June 24th, 2010
10:16 AM GMT
Understanding cultural nuances is part of doing business anywhere in the world. I recently spoke with J.J Ngulube, the CEO of Munich Reinsurance Africa operations, about communicating across cultures.
This is our conversation about how he, as a Zimbabwean, does business with fellow Africans across the continent.
J.J Ngulube: There’s a lot of unwritten business rules and this varies from West Africa to East Africa even within.
Robyn Curnow: Like what?
JN: How you communicate. For example when somebody says 'yes.' When a West African says 'yes' you have to understand what that means.
RC: What does it mean?
JN: Is it 'yes I hear what you are saying?' Is it 'yes I agree?' Or is it 'yes I’m politely agreeing but I’m not happy with what you’re saying' ?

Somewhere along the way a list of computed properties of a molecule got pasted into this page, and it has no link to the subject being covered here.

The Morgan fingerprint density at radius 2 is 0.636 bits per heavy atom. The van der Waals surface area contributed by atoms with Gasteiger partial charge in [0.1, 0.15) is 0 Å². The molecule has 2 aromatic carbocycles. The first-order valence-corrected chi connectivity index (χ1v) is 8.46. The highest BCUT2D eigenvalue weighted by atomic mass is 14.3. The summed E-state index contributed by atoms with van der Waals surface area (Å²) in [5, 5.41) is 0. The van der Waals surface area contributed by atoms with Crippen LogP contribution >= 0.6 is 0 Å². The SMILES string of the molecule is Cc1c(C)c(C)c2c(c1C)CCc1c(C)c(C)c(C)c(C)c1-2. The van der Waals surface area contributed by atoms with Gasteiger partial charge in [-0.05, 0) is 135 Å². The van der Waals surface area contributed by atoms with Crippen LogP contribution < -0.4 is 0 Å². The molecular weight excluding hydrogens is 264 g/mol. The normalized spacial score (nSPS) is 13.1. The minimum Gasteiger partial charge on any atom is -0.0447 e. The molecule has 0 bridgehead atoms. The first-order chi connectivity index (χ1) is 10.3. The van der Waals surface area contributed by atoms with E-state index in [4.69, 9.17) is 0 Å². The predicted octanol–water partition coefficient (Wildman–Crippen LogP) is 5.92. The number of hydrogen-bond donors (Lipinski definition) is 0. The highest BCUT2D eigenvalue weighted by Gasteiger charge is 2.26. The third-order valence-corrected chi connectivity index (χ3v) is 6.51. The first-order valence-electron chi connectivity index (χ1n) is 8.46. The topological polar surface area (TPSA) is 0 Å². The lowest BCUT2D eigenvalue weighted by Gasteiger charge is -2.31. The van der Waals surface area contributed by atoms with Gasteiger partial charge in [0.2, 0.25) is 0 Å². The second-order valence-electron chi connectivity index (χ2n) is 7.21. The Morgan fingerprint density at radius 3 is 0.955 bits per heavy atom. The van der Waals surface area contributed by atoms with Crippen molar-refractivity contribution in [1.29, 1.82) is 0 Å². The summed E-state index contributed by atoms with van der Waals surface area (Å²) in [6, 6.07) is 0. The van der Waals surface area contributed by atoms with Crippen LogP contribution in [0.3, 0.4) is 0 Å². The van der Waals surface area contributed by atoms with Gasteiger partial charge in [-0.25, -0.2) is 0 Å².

RC: So, it basically means no?
JN: Exactly. So even that 'yes,' you have to be able to interpret and body language is everything. It’s so easy for a non-African to go away thinking ‘I met those guys and they agreed with everything I said.'
This exchange is a wonderful description of the perils of doing business in a foreign land where language and cultural barriers can make all parties feel very confused about the outcome of a conversation.
Have you ever walked out of meeting thinking you had achieved one thing and realized later that you had agreed to something completely different?
I would love to hear your stories.
About Business 360
CNN International's business anchors and correspondents get to grips with the issues affecting world business, and they want your questions and feedback.